Ahead of this first wave of winter weather, Shawnee Mayor Wes Mainord earlier this month urged residents to prepare for winter. As part of that effort, Lynch provided these helpful winter weather awareness tips.

Have a plan:

· Discuss with your family what to do if a winter storm watch or warning is issued.

· Ensure your family knows meeting places and phone numbers of other family members in case they are separated when a winter storm hits.

· Know what to do if basic services such as water, gas, electricity or telephones are cut off for an extended period of time.

· Understand the hazards of wind chill. Cold temperatures are even more dangerous, and potentially deadly, when combined with strong winds. The lower the temperature and stronger the wind, the more at risk you are.

· Check on family, friends and neighbors, especially the elderly. Make sure they are prepared.

· Plan to bring pets inside during winter weather. Move livestock to sheltered areas with non-frozen drinking water.

· Install and check smoke and carbon monoxide alarms.

· Let faucets drip to avoid freezing and know how to shut off water valves if necessary.

· Have an alternate heating method such as fireplace or wood or coal burning stove. Always be cautious using a portable space heater.

· Have your car winterized before winter storm season. Keep your gas tank full for emergency use and to keep the fuel line from freezing.

· Make sure your home is properly insulated. If necessary insulate walls and attic. Caulk and weather-strip doors and windowsills.

· Install storm windows or cover windows with plastic from the inside.

· To keep pipes from freezing, wrap them in insulation or layers of old newspapers. Cover the newspapers with plastic to keep out moisture.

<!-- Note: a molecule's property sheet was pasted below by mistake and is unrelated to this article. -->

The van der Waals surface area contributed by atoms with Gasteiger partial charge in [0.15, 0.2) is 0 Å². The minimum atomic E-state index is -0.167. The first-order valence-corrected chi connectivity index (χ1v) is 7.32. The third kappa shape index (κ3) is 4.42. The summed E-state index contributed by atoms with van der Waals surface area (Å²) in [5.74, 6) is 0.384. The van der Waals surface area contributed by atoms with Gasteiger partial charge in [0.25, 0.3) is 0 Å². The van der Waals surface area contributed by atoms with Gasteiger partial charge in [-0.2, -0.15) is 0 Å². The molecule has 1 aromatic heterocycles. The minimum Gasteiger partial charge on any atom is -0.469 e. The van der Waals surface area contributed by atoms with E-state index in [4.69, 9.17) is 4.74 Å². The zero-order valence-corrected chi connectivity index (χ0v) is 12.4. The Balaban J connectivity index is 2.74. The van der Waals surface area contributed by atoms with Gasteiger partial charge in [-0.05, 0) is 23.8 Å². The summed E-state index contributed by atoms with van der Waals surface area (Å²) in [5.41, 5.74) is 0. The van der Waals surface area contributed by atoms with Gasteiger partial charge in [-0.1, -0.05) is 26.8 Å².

Items for a vehicle kit:

· Windshield scraper, de-icer, snow shovel and small broom for ice and snow removal.

· A cell phone with charger and a battery powered radio.

· Several blankets or sleeping bags and mittens since they are warmer than gloves.

· Rain gear, warm coats and extra sets of dry clothing, mittens, socks and a cap.

· Non-perishable snacks like dried fruit, nuts and other high energy “munchies.”

· Bottled water. Eating snow will lower your body temperature. If necessary, melt it first.

· Sand or cat litter for generating traction under wheels and a set of tire chains or traction mats.

· Jumper cables, flashlight with extra batteries, first aid kit and brightly colored cloth to tie to antenna if you get stranded.

 Stay Informed:

· Know what National Weather Service winter storm and blizzard watches and warnings mean.

· A winter storm watch is a message indicating a winter storm is possible in your area.

· A winter storm warning indicates a winter storm is occurring winter storm is occurring or will soon occur in your area and could threaten life and property.

· A winter weather advisory means winter weather conditions are expected to cause significant inconveniences and may be hazardous, especially to motorists.

· A frost/freeze warning means below freezing temperatures are expected.

· Ice storms usually bring heavy accumulations of ice that can bring down trees, electrical wires, telephone poles and lines, and communication towers. Communications and power can be disrupted for days while the utility company works to repair the extensive damage.

· A blizzard warning means sustained winds or frequent gusts to 35 mph or greater and considerable falling or blowing snow is expected to prevail for a period of three hours or longer.

· Depend on your NOAA All Hazards Weather Radio, along with local radio and television stations, for weather reports.

Be Cautious with alternative heat sources:

· Never use generators, grills, camp stoves or other gasoline or charcoal-burning devices inside your home or garage. They produce carbon monoxide.

· Never heat a home with an oven if the electricity goes out

· Use fireplaces, wood stoves, or other combustion heaters only if they are properly vented.

· Do not place a space heater within three feet of anything that may catch on fire, such as drapes, furniture, or bedding, and never cover your space heater.

· Use extra caution when using space heaters. Never place a space heater on top of furniture or near water.

· Never leave children unattended near a space heater.

· Do keep a multipurpose fire extinguisher on hand in case of emergency.

· Protect yourself from carbon monoxide poisoning by installing a battery-operated carbon monoxide detector and never using generators, grills, camp stoves or similar devices indoors.